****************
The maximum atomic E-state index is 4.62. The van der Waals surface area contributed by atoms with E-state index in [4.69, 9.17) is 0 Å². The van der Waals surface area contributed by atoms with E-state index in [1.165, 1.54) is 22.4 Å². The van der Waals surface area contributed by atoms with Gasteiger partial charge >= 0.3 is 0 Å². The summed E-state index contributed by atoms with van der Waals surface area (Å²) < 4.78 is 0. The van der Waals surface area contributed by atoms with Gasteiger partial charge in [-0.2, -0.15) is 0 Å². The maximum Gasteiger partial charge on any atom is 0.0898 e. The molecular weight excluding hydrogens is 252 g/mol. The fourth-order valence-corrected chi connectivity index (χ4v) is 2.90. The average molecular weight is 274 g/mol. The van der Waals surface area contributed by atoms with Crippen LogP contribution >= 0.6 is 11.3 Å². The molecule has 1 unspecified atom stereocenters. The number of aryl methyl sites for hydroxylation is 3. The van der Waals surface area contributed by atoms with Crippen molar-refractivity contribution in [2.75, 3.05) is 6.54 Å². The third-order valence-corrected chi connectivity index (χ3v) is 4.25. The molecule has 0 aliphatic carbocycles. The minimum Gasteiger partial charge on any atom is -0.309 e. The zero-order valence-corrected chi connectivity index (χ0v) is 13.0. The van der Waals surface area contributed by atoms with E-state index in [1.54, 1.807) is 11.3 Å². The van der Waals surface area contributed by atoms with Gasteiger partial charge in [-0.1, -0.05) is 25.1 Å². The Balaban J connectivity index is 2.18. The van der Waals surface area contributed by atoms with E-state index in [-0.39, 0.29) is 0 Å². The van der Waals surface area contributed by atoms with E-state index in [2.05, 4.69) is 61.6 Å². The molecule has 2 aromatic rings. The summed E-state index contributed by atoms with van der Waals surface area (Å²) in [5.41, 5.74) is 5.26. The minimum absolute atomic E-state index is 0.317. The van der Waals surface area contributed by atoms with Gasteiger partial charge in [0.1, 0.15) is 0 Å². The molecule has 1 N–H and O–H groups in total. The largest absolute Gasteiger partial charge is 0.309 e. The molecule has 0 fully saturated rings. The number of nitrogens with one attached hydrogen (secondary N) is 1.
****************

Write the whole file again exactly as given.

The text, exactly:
The maximum atomic E-state index is 4.62. The van der Waals surface area contributed by atoms with E-state index in [4.69, 9.17) is 0 Å². The van der Waals surface area contributed by atoms with E-state index in [1.165, 1.54) is 22.4 Å². The van der Waals surface area contributed by atoms with Gasteiger partial charge >= 0.3 is 0 Å². The summed E-state index contributed by atoms with van der Waals surface area (Å²) < 4.78 is 0. The van der Waals surface area contributed by atoms with Gasteiger partial charge in [-0.2, -0.15) is 0 Å². The maximum Gasteiger partial charge on any atom is 0.0898 e. The molecular weight excluding hydrogens is 252 g/mol. The fourth-order valence-corrected chi connectivity index (χ4v) is 2.90. The average molecular weight is 274 g/mol. The van der Waals surface area contributed by atoms with Crippen LogP contribution >= 0.6 is 11.3 Å². The molecule has 1 unspecified atom stereocenters. The number of aryl methyl sites for hydroxylation is 3. The van der Waals surface area contributed by atoms with Crippen molar-refractivity contribution in [2.75, 3.05) is 6.54 Å². The third-order valence-corrected chi connectivity index (χ3v) is 4.25. The molecule has 0 aliphatic carbocycles. The minimum Gasteiger partial charge on any atom is -0.309 e. The zero-order valence-corrected chi connectivity index (χ0v) is 13.0. The van der Waals surface area contributed by atoms with E-state index in [1.54, 1.807) is 11.3 Å². The van der Waals surface area contributed by atoms with Gasteiger partial charge in [-0.1, -0.05) is 25.1 Å². The Balaban J connectivity index is 2.18. The van der Waals surface area contributed by atoms with E-state index in [-0.39, 0.29) is 0 Å². The van der Waals surface area contributed by atoms with E-state index in [2.05, 4.69) is 61.6 Å². The molecule has 2 aromatic rings. The summed E-state index contributed by atoms with van der Waals surface area (Å²) in [5.41, 5.74) is 5.26. The minimum absolute atomic E-state index is 0.317. The van der Waals surface area contributed by atoms with Gasteiger partial charge in [0.1, 0.15) is 0 Å². The molecule has 1 N–H and O–H groups in total. The largest absolute Gasteiger partial charge is 0.309 e. The molecule has 0 fully saturated rings. The number of nitrogens with one attached hydrogen (secondary N) is 1.